Check soil for moisture level or try moving it to a position with more light and check on the specific feeding and watering requirements of your plant.

Mushy or soft leaves or stems indicates over watering, high humidity and possibly fungal growth.

Reduce watering, increase air circulation and wait and see.

Remove any areas that go brown or die.

Light brown raised areas could be the non-fatal ‘cactus corky scab’ and you will need to increase air circulation and reduce humidity.

Round dark spots usually mean ‘fungal leaf spot’.

Affected areas have to be removed to save the plant.

Be careful not to wet leaves and stems in future when watering as this is usually the cause.

Fine brown markings, distorted growth, plant collapse and strange fibres appearing on your plants are all signs of pests.

While it helps to identify the pests, physical removal by washing the plant in very mild soapy water and quickly drying in a well-ventilated area helps.

Spider mites usually mean a death sentence for your plant, but you can try an eco-friendly pesticide and removing the infected parts.

Thrips and fungus gnats can be combated by the placement of sticky traps around your plants and vine weevils and root mealybugs will mean you need to repot and clean your roots.

Scale insect is a difficult one and you can try washing your plant, using a methylated spirit-soaked cotton bud directly on areas of infestation or a systemic pesticide.

Whole plant collapse is a sad looking problem and usually means that there is a pest or fungal disease in the roots of the plant.

Have a look, remove pests or fungal damaged roots and repot – should all the roots look affected, then the plant needs to go to the bin I’m sorry to say.

Etiolation is also a common succulent problem.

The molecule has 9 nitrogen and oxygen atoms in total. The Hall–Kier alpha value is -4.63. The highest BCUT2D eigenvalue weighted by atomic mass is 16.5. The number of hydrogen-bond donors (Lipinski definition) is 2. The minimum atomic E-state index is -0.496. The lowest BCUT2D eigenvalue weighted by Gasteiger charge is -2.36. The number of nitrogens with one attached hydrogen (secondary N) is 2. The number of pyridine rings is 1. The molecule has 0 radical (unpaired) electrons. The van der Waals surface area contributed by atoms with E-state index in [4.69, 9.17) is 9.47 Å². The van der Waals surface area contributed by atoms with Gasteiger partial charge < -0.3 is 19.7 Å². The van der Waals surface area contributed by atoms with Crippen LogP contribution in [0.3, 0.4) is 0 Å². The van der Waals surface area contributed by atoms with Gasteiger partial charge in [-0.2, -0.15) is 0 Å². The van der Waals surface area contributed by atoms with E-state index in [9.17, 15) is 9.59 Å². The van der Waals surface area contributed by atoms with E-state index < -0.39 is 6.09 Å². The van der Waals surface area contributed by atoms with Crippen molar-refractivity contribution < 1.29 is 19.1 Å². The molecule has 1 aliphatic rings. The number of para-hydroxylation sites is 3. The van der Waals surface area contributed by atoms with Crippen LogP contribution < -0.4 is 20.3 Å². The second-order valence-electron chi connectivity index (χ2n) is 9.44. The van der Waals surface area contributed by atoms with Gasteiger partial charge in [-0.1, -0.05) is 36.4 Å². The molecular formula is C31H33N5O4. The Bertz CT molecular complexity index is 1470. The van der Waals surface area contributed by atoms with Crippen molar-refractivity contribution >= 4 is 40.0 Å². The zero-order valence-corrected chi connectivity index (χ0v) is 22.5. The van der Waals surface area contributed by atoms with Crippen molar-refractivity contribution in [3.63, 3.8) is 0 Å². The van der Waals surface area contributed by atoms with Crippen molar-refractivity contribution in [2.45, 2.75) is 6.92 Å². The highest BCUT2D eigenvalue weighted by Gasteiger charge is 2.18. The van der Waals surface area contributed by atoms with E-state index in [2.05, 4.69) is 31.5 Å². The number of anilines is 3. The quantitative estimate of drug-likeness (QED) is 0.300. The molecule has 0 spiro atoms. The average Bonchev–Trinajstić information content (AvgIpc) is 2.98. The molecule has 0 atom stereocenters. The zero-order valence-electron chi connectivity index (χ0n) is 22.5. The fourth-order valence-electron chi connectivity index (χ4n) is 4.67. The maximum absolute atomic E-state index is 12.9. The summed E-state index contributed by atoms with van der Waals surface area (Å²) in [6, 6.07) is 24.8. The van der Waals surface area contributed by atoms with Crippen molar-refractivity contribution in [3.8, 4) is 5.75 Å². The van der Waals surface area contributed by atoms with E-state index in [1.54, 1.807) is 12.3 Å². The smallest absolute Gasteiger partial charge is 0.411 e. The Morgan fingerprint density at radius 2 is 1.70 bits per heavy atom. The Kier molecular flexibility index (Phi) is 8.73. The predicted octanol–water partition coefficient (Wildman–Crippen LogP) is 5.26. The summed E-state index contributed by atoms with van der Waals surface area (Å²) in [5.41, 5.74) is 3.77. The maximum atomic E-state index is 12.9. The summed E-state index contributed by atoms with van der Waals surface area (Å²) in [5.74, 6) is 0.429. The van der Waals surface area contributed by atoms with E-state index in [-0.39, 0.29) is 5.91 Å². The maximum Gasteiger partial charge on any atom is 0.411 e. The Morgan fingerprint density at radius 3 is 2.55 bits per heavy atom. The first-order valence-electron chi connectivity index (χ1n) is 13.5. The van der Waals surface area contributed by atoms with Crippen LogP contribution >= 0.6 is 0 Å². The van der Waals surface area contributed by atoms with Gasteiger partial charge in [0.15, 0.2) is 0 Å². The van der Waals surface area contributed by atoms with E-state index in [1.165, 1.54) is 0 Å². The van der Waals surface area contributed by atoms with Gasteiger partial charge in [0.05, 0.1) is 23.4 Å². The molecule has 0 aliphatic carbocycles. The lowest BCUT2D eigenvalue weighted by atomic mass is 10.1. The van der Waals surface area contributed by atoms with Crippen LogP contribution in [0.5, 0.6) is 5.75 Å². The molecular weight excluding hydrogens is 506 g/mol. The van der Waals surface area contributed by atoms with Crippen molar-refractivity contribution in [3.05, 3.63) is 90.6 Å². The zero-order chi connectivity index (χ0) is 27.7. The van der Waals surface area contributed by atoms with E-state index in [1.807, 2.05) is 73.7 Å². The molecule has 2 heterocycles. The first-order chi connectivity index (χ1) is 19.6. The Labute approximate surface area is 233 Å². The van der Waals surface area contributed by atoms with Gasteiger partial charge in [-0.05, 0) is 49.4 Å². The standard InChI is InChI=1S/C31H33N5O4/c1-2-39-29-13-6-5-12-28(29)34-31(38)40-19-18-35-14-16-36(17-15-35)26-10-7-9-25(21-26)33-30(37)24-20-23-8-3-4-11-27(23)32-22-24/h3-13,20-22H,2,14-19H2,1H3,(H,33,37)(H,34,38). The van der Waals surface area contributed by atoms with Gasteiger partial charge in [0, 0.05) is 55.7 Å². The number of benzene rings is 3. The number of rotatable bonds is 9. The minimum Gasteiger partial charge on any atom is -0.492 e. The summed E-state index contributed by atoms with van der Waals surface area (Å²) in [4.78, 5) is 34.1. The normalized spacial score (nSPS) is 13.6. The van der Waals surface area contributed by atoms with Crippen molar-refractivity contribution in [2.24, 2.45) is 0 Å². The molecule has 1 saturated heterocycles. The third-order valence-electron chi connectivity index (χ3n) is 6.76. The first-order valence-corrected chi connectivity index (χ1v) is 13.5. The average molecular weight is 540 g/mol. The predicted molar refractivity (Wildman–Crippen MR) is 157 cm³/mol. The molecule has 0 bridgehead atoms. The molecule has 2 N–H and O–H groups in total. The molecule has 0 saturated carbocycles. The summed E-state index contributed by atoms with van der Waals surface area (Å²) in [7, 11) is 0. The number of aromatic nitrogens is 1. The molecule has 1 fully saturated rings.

It is leggy and outstretched growth of the stem and leaves caused by a lack of sunlight and usually occurs after you have fed your plant.

Simply move the plant to an area in which it will receive more sunlight.

Make Them Flourish

Sometimes succulents and cacti won’t produce flowers when grown in ‘captivity’ and that’s because as much as we try, it’s just not possible to make our home exactly the same as their home.

Ensure that your plant is fed correctly as an underfeed plant will also struggle to produce flowers and you may need to be patient as blossoms will usually only develop on mature plants.

These types of plants have a definite dormancy period in which they either do not grow, or grow very slowly, and they do not bloom, usually from the middle of autumn to the end of winter.

One of the most rewarding things about succulents is the ease in which most can be propagated.

This is best done in spring, right now for Coast Gardeners!

A lot of these types of plants produce offsets.

These look like miniatures of the parent plant and grow around the base.

Most can be eased off by hand or you made need a sharp small knife to separate them.

These should then be left in a dry and warm place for two weeks to dry out a little and then potted up.

Another method of reproducing more plants is by propagating through leaf cuttings.

Gently pull off mature, healthy leaves from the base of plants.

Again, leave to dry for a couple of weeks and then pot up.

Stem cuttings can be achieved by removing a leafy stem of about 8 to10cm in length with secateurs.

Remove the bottom 3cm of leaves and leave to dry for a couple of weeks.

Pot up as with other forms of propagation mentioned.

Cacti stem cuttings can be obtained in the exact same way, just make sure you use gloves and bubble wrap first!

Recommended for Beginners – The following are generally easy to obtain and easy to grow and care for.

CACTI: Cereus (includes Queen of the Night and Pipe Organ Cactus) , Echinopsis (includes sea urchin and hedgehog cactus), Ferocactus (includes barrel cactus), Mammillaria (includes pincushion cactus)

SUCCULENTS: Aloe (includes Aloe Vera), Aeonium (includes Houseleeks), Crassula (inclues Jade Plant), Haworthia (includes Zebra Plant), Lithops (includes Living Stones).

What’s on for Garden Lovers

Succulent Workshop featuring beautiful Epiphyllums with Ruth Donnelly, Co-Director of Coachwood Nursery, Somersby at 3pm, October 31 ($49 per person, bookings 0491 147448) – see www.coachwoodnursery.com

Next week is National Water Week and Council has two free webinars that will be useful for gardeners: ‘Australia’s Relationship with Water’, Monday, 19 October (12:30pm to 1:15pm) and ‘Making a Wicking Bed’, Wednesday, 21 October (12:00pm to 1:00pm) – see www.centralcoast.nsw.gov.au

Cheralyn Darcey is a gardening author, community garden coordinator
and along with Pete Little, hosts ‘The Gardening Gang’ 8am every Saturday on Coast FM.
Send your gardening events and news to: gardeningcentralcoast@gmail.com